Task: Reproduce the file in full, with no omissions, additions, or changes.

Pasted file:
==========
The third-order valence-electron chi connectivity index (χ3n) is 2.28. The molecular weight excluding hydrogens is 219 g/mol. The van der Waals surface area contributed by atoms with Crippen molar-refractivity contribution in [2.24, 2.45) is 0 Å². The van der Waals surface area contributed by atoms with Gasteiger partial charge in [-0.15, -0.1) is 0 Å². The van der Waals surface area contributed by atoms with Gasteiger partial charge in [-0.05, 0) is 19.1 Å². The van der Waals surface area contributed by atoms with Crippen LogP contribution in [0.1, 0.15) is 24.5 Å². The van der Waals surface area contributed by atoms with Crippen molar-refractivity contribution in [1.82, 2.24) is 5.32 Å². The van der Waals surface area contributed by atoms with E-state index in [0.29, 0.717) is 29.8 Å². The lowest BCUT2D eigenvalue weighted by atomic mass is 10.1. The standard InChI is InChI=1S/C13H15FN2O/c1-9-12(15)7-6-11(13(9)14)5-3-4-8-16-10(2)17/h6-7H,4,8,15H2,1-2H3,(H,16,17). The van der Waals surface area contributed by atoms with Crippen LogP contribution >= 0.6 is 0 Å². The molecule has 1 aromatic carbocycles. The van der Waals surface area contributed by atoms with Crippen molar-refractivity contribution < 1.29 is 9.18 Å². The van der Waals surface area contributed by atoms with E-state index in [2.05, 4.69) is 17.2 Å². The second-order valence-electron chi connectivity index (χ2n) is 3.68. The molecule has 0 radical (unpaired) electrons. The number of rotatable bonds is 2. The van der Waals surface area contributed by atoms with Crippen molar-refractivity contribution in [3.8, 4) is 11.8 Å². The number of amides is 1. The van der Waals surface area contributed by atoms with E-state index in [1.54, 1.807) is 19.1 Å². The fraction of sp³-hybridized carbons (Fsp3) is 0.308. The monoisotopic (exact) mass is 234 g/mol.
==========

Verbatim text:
The third-order valence-electron chi connectivity index (χ3n) is 2.28. The molecular weight excluding hydrogens is 219 g/mol. The van der Waals surface area contributed by atoms with Crippen molar-refractivity contribution in [2.24, 2.45) is 0 Å². The van der Waals surface area contributed by atoms with Gasteiger partial charge in [-0.15, -0.1) is 0 Å². The van der Waals surface area contributed by atoms with Gasteiger partial charge in [-0.05, 0) is 19.1 Å². The van der Waals surface area contributed by atoms with Crippen LogP contribution in [0.1, 0.15) is 24.5 Å². The van der Waals surface area contributed by atoms with Crippen molar-refractivity contribution in [1.82, 2.24) is 5.32 Å². The van der Waals surface area contributed by atoms with E-state index in [0.29, 0.717) is 29.8 Å². The lowest BCUT2D eigenvalue weighted by atomic mass is 10.1. The standard InChI is InChI=1S/C13H15FN2O/c1-9-12(15)7-6-11(13(9)14)5-3-4-8-16-10(2)17/h6-7H,4,8,15H2,1-2H3,(H,16,17). The van der Waals surface area contributed by atoms with Crippen LogP contribution >= 0.6 is 0 Å². The molecule has 1 aromatic carbocycles. The van der Waals surface area contributed by atoms with Crippen molar-refractivity contribution < 1.29 is 9.18 Å². The van der Waals surface area contributed by atoms with E-state index in [2.05, 4.69) is 17.2 Å². The second-order valence-electron chi connectivity index (χ2n) is 3.68. The molecule has 0 radical (unpaired) electrons. The number of rotatable bonds is 2. The van der Waals surface area contributed by atoms with Crippen molar-refractivity contribution in [3.8, 4) is 11.8 Å². The number of amides is 1. The van der Waals surface area contributed by atoms with E-state index in [1.54, 1.807) is 19.1 Å². The fraction of sp³-hybridized carbons (Fsp3) is 0.308. The monoisotopic (exact) mass is 234 g/mol.